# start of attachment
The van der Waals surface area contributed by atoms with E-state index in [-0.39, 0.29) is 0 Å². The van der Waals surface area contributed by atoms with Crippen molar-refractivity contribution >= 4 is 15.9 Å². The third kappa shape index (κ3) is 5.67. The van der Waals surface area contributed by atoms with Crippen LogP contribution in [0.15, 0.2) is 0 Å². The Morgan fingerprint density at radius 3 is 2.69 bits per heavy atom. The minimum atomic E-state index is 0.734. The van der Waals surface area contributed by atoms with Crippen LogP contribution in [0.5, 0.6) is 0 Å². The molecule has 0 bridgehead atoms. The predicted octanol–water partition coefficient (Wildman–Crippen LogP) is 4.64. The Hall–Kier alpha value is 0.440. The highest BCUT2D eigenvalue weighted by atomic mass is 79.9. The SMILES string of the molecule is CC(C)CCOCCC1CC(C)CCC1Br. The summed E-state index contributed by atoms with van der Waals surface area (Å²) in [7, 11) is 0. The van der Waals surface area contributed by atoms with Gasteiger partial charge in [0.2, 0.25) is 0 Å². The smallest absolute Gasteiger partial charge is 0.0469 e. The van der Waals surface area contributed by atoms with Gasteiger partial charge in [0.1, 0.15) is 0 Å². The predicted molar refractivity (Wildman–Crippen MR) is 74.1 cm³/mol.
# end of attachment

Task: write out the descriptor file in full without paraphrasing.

The van der Waals surface area contributed by atoms with E-state index in [-0.39, 0.29) is 0 Å². The van der Waals surface area contributed by atoms with Crippen molar-refractivity contribution >= 4 is 15.9 Å². The third kappa shape index (κ3) is 5.67. The van der Waals surface area contributed by atoms with Crippen LogP contribution in [0.15, 0.2) is 0 Å². The Morgan fingerprint density at radius 3 is 2.69 bits per heavy atom. The minimum atomic E-state index is 0.734. The van der Waals surface area contributed by atoms with Crippen LogP contribution in [0.5, 0.6) is 0 Å². The molecule has 0 bridgehead atoms. The predicted octanol–water partition coefficient (Wildman–Crippen LogP) is 4.64. The Hall–Kier alpha value is 0.440. The highest BCUT2D eigenvalue weighted by atomic mass is 79.9. The SMILES string of the molecule is CC(C)CCOCCC1CC(C)CCC1Br. The summed E-state index contributed by atoms with van der Waals surface area (Å²) in [7, 11) is 0. The van der Waals surface area contributed by atoms with Gasteiger partial charge in [0.2, 0.25) is 0 Å². The smallest absolute Gasteiger partial charge is 0.0469 e. The van der Waals surface area contributed by atoms with Gasteiger partial charge in [0.1, 0.15) is 0 Å². The predicted molar refractivity (Wildman–Crippen MR) is 74.1 cm³/mol.